If you’re one of my readers and you want to see the first three chapters of the new book, shoot me an e-mail through here.  I’ll get it out to you ASAP.  Subject to minor revisions/editing but they’re pretty solid in my opinion.  Always open to feedback.

I promise I’ll be back to a regular blog schedule as soon as the sequel is over.  Trust me it takes all of my effort to keep moving forward and I actually feel guilty talking time away from it to address you but I feel you deserve to know what is happening.

In the meantime, o my brothers and only friends…

Keep fighting the good fight.

—end transmission—

The Color of Words

I am half-Indonesian.

Strangely, this isn’t something I normally talk about.  It has a lot to do with my repressed anger toward my Indonesian father for running away from my American mother the minute he found out she was pregnant, ‘lo those thirty-plus years ago.

My Uncle, my father’s brother, is one of the people I respect the most in my life.  He’s my only connection to my heritage on that side of the family and, over the years, he has done everything he can to keep me in touch with my roots.  This has been especially difficult for us because he lives on the other side of the country.  In more recent times, I’ve been looking up things about my heritage on my own which, I won’t lie, consists mostly of recipes and cooking tips because Indonesian food is absolutely amazing.  Food culture is just as important as any piece of history or tradition in my opinion.

My Indonesian roots have wound in and out of my life and have always remained a sort of side thing for me.  Not that I am ashamed in any way – in fact, I’m proud to be an Acehnese Indonesian – but growing up it was not something that was often discussed.  Quite honestly, when my Uncle would come around when I was younger, the cultural traditions he would attempt to pass on to me (especially in front of other people I knew) seemed embarrassing.  No one else in my life, black or white, had this kind of deep ethnic thing aside from Pittsburgh Hunky traditions (my mom’s half of my ethnicity) which were common place.

In the environment in which I was raised, I really never thought anything of my brown/olive colored skin.  I wasn’t raised to think I was different than anyone in my predominantly white school, church, neighborhood, etc.  To my mind I was just another kid.  To other kids (at least early on) I was just another kid.  To my few close friends now that I’m very much into adulthood, I am just me.  There was a long time, mostly during high school and part of college, where I most definitely felt like an outcast.  I thought it was because I was the stereotypical alterna-kid with, at first, a grunge fashion sense and super-long black hair that put me just outside the norm.  Eventually, that fashion sense evolved into a more metal/gothy thing which kicked me even further to the fringe.  I was the weird, nerdy, mostly unpopular guy who, in your adulthood, you friended on Facebook just to see if he had actually become the serial killer you always thought he would be.

It wasn’t until recently that I realized how many of those ostracized feels were likely because of the color of my skin.

I am a brown person who was raised in a white situation.  I am the large square peg to the small round holes of typical societal castes.  My interests were varied enough that I could slide up along side and associate with most of the cliques in my high school, but never truly fit.  Eventually, I found out (in a very hard way which I’d prefer not to discuss here ever) who my real friends were.  Some of them were people I grew up with from pre-school, some were fellow misfits in high school, and some of them came from me socially reaching beyond the typical teenaged experience and joining my current table-top gaming group (I’ve been there since I was fourteen – eighteen years – and we’re still playing the same game once a week).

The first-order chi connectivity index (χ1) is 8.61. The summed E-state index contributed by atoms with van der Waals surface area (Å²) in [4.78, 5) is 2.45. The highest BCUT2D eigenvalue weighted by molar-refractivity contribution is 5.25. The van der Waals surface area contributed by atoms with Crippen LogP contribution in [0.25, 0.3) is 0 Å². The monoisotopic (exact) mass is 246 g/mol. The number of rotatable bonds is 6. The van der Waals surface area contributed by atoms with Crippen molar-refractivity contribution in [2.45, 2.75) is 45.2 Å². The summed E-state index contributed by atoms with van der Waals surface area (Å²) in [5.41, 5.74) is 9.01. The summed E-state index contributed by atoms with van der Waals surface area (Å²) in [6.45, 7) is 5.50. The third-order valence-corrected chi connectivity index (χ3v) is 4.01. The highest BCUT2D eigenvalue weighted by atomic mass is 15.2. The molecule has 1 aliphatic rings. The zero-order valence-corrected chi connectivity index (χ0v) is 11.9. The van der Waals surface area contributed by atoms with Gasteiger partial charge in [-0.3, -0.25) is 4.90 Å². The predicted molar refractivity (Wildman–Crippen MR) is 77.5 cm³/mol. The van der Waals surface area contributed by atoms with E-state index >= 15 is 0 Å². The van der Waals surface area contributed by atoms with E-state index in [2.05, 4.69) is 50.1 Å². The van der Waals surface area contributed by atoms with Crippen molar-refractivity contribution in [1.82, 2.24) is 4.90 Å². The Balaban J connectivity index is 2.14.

The people who stuck with me have never seen me as anything but me.  They’ve taken me as I am and never asked a question nor looked at me sideways.  These people know who they are and know that they are family to me.  I state this because I don’t want you, dear reader, to think that I am some lonely sobbing societal outcast writing this to gain your pity.  I am anything but.  I am only using this first batch of words to qualify myself and show you where I’ve really come from to address a topic that has very recently become extremely important to me.

As you probably know if you read this blog on a regular basis (i.e., the once or so a month that I actually post new content), I wrote a book.  If you don’t know, it’s called Unlucky Seven and revolves around a group of twenty-something nerds who gain super powers, realize they’re in the middle of their own origin story, and make fun of all the tropes and clichés that go along with it.  They do all this while dealing with some of the more difficult aspects of having these abilities in a real-world setting and being pursued by a shadowy agency – Project XIII.

One thing you may not know about my book is that most of the characters are based on real people.  I won’t tell you who those people are but some names were changed and no specifics were given specifically because I recently discovered how fandom treats people in those types of situations and I didn’t want to feed the trolls.

One name that remains unchanged is Justin.  If you know me as nothing but J.P. Bidula, you should be able to connect the dots.  I’ll give you a moment.

While I understand it is typically a literary no-no to name one of your main protagonists after yourself let alone having it actually BE yourself, if you read the book, you’ll find that Justin is no Gary Stu (that’s a Mary Sue for dudes – look it up if you don’t know the term).  He is not an idealized version of me though most of his dialogue is based on things I would actually say in these situations.  One reader went so far as to tell me that he “hates Justin” because he’s “too bitchy and whiny”.  This was a friend of mine who knew the character was based on me and he wasn’t doing it just to bust my balls.